Resources & Resource Groups

Any service that runs within Azure platform will be defined by Resources. Some examples of Resources in Azure are a Virtual Machine (VM), App Service Plan, Public IP Address, Storage Account, Firewall, etc. Some Resources will have sub-resources such as a Virtual Network (VNet) is a Resource, but the subnets within the VNet are sub-resources of the VNet.

Each Resource is contained in a single Resource Group (RG). RGs are a way to organize and manage your Resources. Many Resources can be moved between RGs as they are primarily for management purposes, but there are some restrictions. RGs can also be a scope for permissions and policies to allow inheritance to the Resources for consistent setup. RGs can also be a container for Resources that are created and deleted together sharing the same lifecycle.

Templates & Deployments

To define structures of Resources, ARM defines structured JSON files called Templates.  These templates can define all the properties and settings of resources for repetition or consistency, as well as parameterization and outputs for flexibility and reuse. 

A Deployment in Azure is when a Resource is deployed or updated via a template.  Any Deployment can also export out its parameters & templates for reuse or diagnostics.  Many resources can also be exported out of Azure template and utilized for deployments. 

Permissions & Policies

Azure is based on a least-privilege access model meaning no one has access or permission to do anything unless it is assigned. Permissions are grouped together in Role definitions that grant the access and users or groups can be assigned the Role; this is called Role Based Access Control (RBAC). These roles can be assigned to specific scopes such as Subscription, Resource Groups, Resources, etc. Users can be assigned multiple Roles and will have access that is a summation of all the permissions of all the Roles they are assigned in a given scope.

While permissions are an additive process that grant a summation of permissions, Policies are utilized to define standards or limits on those permissions. If a deployment or configuration would violate a Policy that restricts the setting, Azure will deny the update even if someone has permissions to make the change and reports can be run on a Policy to verify compliance and standards. Also, a new Policy will not affect an existing resource, but a Policy can define remediation steps to correct a resource that is not in compliance with automated steps.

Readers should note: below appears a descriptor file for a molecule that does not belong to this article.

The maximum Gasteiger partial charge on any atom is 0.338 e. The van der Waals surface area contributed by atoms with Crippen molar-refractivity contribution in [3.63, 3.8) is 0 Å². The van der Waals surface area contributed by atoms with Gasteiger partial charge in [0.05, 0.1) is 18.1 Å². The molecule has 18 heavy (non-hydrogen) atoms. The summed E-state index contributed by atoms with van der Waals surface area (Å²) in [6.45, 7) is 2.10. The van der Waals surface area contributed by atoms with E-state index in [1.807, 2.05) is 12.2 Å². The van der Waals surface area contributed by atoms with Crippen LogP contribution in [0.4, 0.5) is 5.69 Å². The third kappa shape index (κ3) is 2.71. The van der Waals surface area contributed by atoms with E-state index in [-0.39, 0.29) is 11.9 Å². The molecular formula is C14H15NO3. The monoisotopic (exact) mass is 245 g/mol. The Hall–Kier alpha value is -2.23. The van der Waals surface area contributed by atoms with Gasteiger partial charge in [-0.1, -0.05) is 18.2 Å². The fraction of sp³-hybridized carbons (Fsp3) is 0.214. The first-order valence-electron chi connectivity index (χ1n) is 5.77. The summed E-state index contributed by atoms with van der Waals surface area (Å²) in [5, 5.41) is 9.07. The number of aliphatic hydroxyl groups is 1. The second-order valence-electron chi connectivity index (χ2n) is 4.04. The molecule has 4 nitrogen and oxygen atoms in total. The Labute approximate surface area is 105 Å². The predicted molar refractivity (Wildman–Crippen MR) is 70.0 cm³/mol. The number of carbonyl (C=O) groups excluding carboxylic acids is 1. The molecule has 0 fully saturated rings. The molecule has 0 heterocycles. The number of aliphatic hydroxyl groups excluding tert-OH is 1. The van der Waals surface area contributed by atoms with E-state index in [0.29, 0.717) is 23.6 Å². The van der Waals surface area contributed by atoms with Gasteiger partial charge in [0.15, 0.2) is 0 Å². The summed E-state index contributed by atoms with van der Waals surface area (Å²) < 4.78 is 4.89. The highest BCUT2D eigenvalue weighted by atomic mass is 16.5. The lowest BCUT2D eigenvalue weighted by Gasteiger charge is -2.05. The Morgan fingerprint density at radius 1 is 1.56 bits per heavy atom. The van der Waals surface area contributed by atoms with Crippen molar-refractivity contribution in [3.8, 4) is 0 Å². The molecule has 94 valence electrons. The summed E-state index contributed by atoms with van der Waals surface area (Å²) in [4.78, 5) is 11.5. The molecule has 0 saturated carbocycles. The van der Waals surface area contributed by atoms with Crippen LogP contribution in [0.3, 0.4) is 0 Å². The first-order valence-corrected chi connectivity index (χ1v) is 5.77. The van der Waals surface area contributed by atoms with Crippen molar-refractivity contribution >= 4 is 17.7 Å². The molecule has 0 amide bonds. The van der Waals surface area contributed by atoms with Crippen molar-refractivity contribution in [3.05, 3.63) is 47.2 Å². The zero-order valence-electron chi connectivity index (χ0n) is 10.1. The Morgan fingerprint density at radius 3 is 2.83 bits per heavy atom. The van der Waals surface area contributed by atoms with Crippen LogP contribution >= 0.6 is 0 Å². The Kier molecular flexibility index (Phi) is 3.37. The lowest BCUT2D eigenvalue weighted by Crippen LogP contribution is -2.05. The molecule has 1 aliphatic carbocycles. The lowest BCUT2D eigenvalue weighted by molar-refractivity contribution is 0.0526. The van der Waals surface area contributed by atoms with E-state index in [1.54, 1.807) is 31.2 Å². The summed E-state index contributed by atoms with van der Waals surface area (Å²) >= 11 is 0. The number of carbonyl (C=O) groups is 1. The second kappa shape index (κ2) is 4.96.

Where to next?

All of these pieces are just core building blocks of the parts of the Azure platform. They interact together to provide you a uniform and consistent management, control, and automatable platform for building your solutions on top of. We will continue to dive into these pieces individually in future articles to show you how you can better utilize them to your situations and maximize your investment in the Azure platform.

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Kit Skinner - Cloud Architect

Meet the author

Kit is responsible for delivering instructor-led training​ and creating on-demand & hands-on training​. In addition, I am Infrastructure/Security SME for Microsoft Azure & Microsoft 365​.​

Prior to joining Opsgility, I have spent over 6 years Azure cloud consulting for various industries including manufacturing, distribution, healthcare, and government sectors and over 15 years in direct IT roles designing, running, and managing infrastructure & security.​

Kit has over 20 years’ experience in the IT industry, in roles spanning networking, infrastructure, technical pre-sales and system architecture.​